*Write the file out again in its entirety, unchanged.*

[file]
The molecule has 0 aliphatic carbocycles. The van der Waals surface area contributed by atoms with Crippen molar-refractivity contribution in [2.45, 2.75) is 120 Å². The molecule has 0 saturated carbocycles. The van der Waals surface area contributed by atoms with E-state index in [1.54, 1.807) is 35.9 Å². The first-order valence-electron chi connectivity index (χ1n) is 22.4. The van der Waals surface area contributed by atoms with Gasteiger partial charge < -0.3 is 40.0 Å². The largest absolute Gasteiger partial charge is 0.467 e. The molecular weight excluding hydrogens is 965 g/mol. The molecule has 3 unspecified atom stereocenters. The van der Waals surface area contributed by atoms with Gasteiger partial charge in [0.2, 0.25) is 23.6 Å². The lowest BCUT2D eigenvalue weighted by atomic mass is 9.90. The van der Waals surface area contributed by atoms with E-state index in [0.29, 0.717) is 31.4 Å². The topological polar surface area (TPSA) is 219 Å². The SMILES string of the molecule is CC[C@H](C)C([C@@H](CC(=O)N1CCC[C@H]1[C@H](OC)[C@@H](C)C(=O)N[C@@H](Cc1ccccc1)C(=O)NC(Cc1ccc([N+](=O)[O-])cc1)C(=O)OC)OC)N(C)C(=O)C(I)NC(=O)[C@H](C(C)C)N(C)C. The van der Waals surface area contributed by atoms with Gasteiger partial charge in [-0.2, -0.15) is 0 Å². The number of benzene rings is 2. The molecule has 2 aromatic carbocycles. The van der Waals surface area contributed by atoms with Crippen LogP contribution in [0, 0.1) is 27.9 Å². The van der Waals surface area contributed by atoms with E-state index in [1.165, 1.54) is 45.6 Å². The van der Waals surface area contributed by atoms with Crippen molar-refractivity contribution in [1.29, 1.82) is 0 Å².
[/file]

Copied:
The molecule has 0 aliphatic carbocycles. The van der Waals surface area contributed by atoms with Crippen molar-refractivity contribution in [2.45, 2.75) is 120 Å². The molecule has 0 saturated carbocycles. The van der Waals surface area contributed by atoms with E-state index in [1.54, 1.807) is 35.9 Å². The first-order valence-electron chi connectivity index (χ1n) is 22.4. The van der Waals surface area contributed by atoms with Gasteiger partial charge < -0.3 is 40.0 Å². The largest absolute Gasteiger partial charge is 0.467 e. The molecular weight excluding hydrogens is 965 g/mol. The molecule has 3 unspecified atom stereocenters. The van der Waals surface area contributed by atoms with Gasteiger partial charge in [0.2, 0.25) is 23.6 Å². The lowest BCUT2D eigenvalue weighted by atomic mass is 9.90. The van der Waals surface area contributed by atoms with E-state index in [0.29, 0.717) is 31.4 Å². The topological polar surface area (TPSA) is 219 Å². The SMILES string of the molecule is CC[C@H](C)C([C@@H](CC(=O)N1CCC[C@H]1[C@H](OC)[C@@H](C)C(=O)N[C@@H](Cc1ccccc1)C(=O)NC(Cc1ccc([N+](=O)[O-])cc1)C(=O)OC)OC)N(C)C(=O)C(I)NC(=O)[C@H](C(C)C)N(C)C. The van der Waals surface area contributed by atoms with Gasteiger partial charge in [-0.2, -0.15) is 0 Å². The number of benzene rings is 2. The molecule has 2 aromatic carbocycles. The van der Waals surface area contributed by atoms with Crippen LogP contribution in [0, 0.1) is 27.9 Å². The van der Waals surface area contributed by atoms with E-state index in [1.165, 1.54) is 45.6 Å². The van der Waals surface area contributed by atoms with Crippen molar-refractivity contribution in [1.29, 1.82) is 0 Å².